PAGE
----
“Goat law is different from sheep law.”
That was the response a prominent Coalition for Democratic Change partisan gave to Rep Yekeh Kolubah’s complaint that only his security guard was arrested in the riot which occurred in District 10. In essence, this individual was being honest in saying to all Liberians that “CDC partisans operate under a separate law from that of all other Liberians.”
In reality, this individual is right, because until now, we have heard nothing come of the injuries that occurred in District 13, during the by-election campaigns for representative.
Therefore, as we reflect on the first anniversary of the Pro-Poor government, let us be honest about the good, the bad, and the ugly. As those who once sat on the sidelines agitating to change the Sirleaf government enumerate all of the positives, let us as a nation and its leadership be willing to listen to those who enumerate the negatives that have continued to creep up in our society.
In a positive reflection of the president’s first 100 days, I pointed out the positive visions of the president and stated that if he keeps going at that rate, he would be one of the best presidents Liberia has ever had. Well, it’s a year later and a time to take stock of what has become of those pronouncements.
Thus far, the government was able to add 2,000 health workers to the payroll, houses in Gibraltar received new roofing sheets, medical practitioners were sent for training, the government set up a program to make US$3 million available to small businesses, the West African Senior Secondary Certificate Examinations fees were paid for all students, a directive was issued to make undergraduate education free, US$6 million was paid to the Liberia Electricity Corporation to settle debt owed by government institutions, and community roads were paved.
What is left undone is the Military Hospital, which is still under construction, the Bali Island project that is yet to take off, and we are yet to see any streetlights from ELWA Junction to the Roberts International Airport. In addition, Liberian market women and business people are still spectators in their own economy.
I would be remiss if I were not to point out some of the negatives such as the University of Liberia students being banned from political activities and Monrovia being constantly overwhelmed with garbage. Moreover, government officials frequently sing praises to the president to cover up for their ineptitude and as a means of protecting their jobs. Public procurement laws and the constitution have been flaunted, the missing L$16 billion is still unaccounted for with the U.S. investigative report yet to be released, the US$25 million supposedly infused into the economy has still not been accounted for by Finance Minister Samuel Tweah. Moreover, the EBOMAF and ETON loan deals were flops, and the president announced that corruption cannot be fought because “we all are related.”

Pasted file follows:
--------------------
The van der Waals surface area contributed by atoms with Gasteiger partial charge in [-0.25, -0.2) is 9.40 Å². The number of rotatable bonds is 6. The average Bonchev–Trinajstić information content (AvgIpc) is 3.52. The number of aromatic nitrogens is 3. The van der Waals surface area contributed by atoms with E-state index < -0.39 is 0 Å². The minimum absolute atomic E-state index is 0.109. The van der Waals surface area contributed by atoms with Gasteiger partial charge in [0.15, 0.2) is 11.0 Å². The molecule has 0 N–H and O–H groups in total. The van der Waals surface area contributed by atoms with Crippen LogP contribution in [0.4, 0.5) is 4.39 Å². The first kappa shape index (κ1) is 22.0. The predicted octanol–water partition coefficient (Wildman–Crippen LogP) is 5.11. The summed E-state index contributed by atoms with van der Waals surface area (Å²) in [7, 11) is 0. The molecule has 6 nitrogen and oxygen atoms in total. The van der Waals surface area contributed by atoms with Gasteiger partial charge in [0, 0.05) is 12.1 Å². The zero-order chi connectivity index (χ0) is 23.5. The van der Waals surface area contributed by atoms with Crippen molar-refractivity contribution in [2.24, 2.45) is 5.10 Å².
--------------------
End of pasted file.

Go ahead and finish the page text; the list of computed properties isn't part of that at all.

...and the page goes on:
As opposition leader Alexander Cummings of the Alternative National Congress tried to point out, “leaders should eat last,” not “steal last” as had been twisted by government spin doctors and propagandist. Rather, he meant that leaders should serve their people first, and take care of their own needs last.
However, it seems that our president made his needs paramount over that of the poor and marginalized in society, as evidenced by his building and dedicating his family’s Forky Klon church, and completing his villas on a 10 acre plot. Furthermore, he broke down his house on 9th Street in Sinkor and rebuilt a mansion in its place.
It is my hope that in the next year, the president will ensure that the National Housing Authority replace the shacks in the slums of Gibraltar, Soniwein, and New Kru Town with apartment complexes similar to his villas.
It is my hope that the John F. Kennedy Memorial Medical Center will be brought to international standards so that our people no longer have to be flown out of the country for basic acute and chronic care.
It is also my hope that our primary and secondary education will be strengthened to the point that every Liberian student will be competitive regardless of their socioeconomic background. It is my hope that agriculture will be a priority of this government and that the Green revolution will be revived so that we can feed ourselves.
Finally, it is my hope that the president will make the rule of law a priority, and that he will call out “right as right, wrong as wrong, his yea is his yea and his nay, his nay.” In essence, if the president wants to silence his critics, he just needs to do the right things.
God bless Liberia.
Featured photo courtesy of Lloyd Massah